I like to feel sexy. Not the kind of sexy that’s about what other people think of me – I mean the kind of sexy that’s about how I feel inside myself. It’s when I feel alive inside. It’s warm sensations and feeling my energy flowing through my body. It’s yumminess. It’s like a warm sun in the middle of me, glowing out of me. It’s enjoying being the person who has this body.
It’s not about attracting attention, although when I’m enjoying my sexiness it seems like others notice and enjoy it too. There can be contagiousness to it. When I notice and enjoy someone else’s sexiness and let it affect me, it’s like a flame that catches and lights me up, too.
I felt super sexy in my second pregnancy, which was a big surprise to me. I didn’t even know it was possible to be pregnant and feel sexy. I felt curvy, golden, and full of light. I felt yumminess and pleasure filling me up and spilling out of me. So good.
Now that the baby is on the outside, I’m not feeling that same sexiness anymore and I miss it. I think it’s partly the reality of having a little baby. My hormones are wacky. My body is going through a big transition. I’m sharing my breasts, and not in a sexy way. I am carrying a small and unwieldy person around much of time which makes it hard to experience myself as a separate being. There are moments when I feel more like a life support system than a person. I get barf in my hair and sour milk in my bra. See? Not sexy.
The question of whether a new mom can be sexy goes to the core of how we see ourselves and what we really want in our lives. Autonomy. Some women want to give up on thinking about their sexuality for the first few years, hoping that it’ll just come back when everyone starts getting more sleep again. I couldn’t do that – something inside me would die. In fact, I almost let that happen after my first baby, and so I’m more fierce this time around. I know a few friends who’ve fallen into emotional affairs, because the relentless grind of parenting takes them out of all sexiness with their partner. On the other hand, I have a friend who started salsa lessons. She feels her separateness and her sexiness while she dances, and brings heat home to her man. Some of my friends are vigilant about date night. Every week, without fail, they carve out time for themselves and their mate to get out and feel like adults. And, I have a few older women friends who have taken me aside to say: “You must fill your cup. You can’t give to your kids from an empty cup. You have to make time for yourself or your well will run dry.” I’m grateful for those friends, because it’s a message I didn’t get growing up.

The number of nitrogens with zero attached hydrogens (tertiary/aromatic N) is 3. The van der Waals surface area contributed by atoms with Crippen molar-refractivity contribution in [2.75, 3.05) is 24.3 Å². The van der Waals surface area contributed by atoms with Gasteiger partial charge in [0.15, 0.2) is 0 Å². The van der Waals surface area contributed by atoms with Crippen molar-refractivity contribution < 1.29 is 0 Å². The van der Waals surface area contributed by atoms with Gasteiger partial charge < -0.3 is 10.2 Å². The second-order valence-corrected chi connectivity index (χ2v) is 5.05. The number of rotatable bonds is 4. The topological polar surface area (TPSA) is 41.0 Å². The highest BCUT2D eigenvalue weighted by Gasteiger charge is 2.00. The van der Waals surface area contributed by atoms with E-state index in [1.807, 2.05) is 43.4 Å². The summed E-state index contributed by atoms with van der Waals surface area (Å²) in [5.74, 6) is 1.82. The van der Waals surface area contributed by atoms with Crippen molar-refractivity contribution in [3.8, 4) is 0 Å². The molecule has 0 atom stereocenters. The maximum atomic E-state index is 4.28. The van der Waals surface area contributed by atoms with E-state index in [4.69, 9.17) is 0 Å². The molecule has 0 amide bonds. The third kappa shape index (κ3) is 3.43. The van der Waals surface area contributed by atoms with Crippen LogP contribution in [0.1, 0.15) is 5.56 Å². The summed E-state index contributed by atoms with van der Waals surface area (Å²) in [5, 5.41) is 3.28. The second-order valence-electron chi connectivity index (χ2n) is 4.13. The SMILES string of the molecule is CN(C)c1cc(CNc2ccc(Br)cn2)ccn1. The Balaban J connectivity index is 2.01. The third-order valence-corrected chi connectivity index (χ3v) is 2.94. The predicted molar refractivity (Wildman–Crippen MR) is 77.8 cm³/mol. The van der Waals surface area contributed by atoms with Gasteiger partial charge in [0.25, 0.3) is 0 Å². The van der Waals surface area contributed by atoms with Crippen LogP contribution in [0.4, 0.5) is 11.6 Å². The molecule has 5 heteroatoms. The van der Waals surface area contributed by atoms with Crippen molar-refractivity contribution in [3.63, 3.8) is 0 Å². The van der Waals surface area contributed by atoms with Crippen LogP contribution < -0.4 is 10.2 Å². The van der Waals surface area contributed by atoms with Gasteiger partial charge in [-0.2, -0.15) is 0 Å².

Culturally, “momness” is not considered sexy, so that’s a hurdle, but one that’s getting easier to overcome as I care less what they think. Hollywood & TV (see Amy Schumer’s awesome “Last Fuckable Day” sketch), the fashion industry which sometimes features moms, but only if they look like they’ve never had babies, and the ubiquitous older man/younger woman thing. I’m also thinking of deeply ingrained female archetypes that follow us everywhere: Madonna, whore, mother, crone. Women are expected to be one or the other: mother or sexual being. These days I care much more about what’s happening inside of me than I care about the cultural view of motherhood. Thank you therapy. Thank you being 40.
I had to make a plan on how to get my groove back.
Here are some of the things that help me feel sexy:
- Connecting to myself (as a separate human being)
- Dancing on my own
- Jumping or doing anything that invigorates my body
- Having a shower
- Placing my hands on my body in a caring way
- Taking a moment to notice when I feel beautiful
- Letting myself really feel my attraction to others
These are things I need to return to regularly. I need to make time to refill my sexiness cup, because it doesn’t happen accidentally. To be honest, there are times in my life that are absolute drudgery, filled with: wake up at 5 a.m., who’s dropping off, who’s picking up, can we fit in that play-date, if I can get the baby down by 12:30 can you cover me for a few hours so that I can go see a client, baby crying, six-year-old crying, (mommy crying), baby bedtime, six-year-old bedtime, watch something funny on Netflix, mommy bedtime. Those days I don’t feel sexy.
There are ebbs and flows. I go through dry spells, and when I notice I’m in one, I have to make a special effort to return to the practices above. When my sexiness fizzles out, I have to make an effort to spark it. But the fire never goes dark, the way it did after my first baby, when I just gave up. Now I’m clear on my commitment to keeping the spark alight, and when I do? BAM! POW! I feel alive again. I’ve learned that once the current is flowing, it’s easier to keep it going.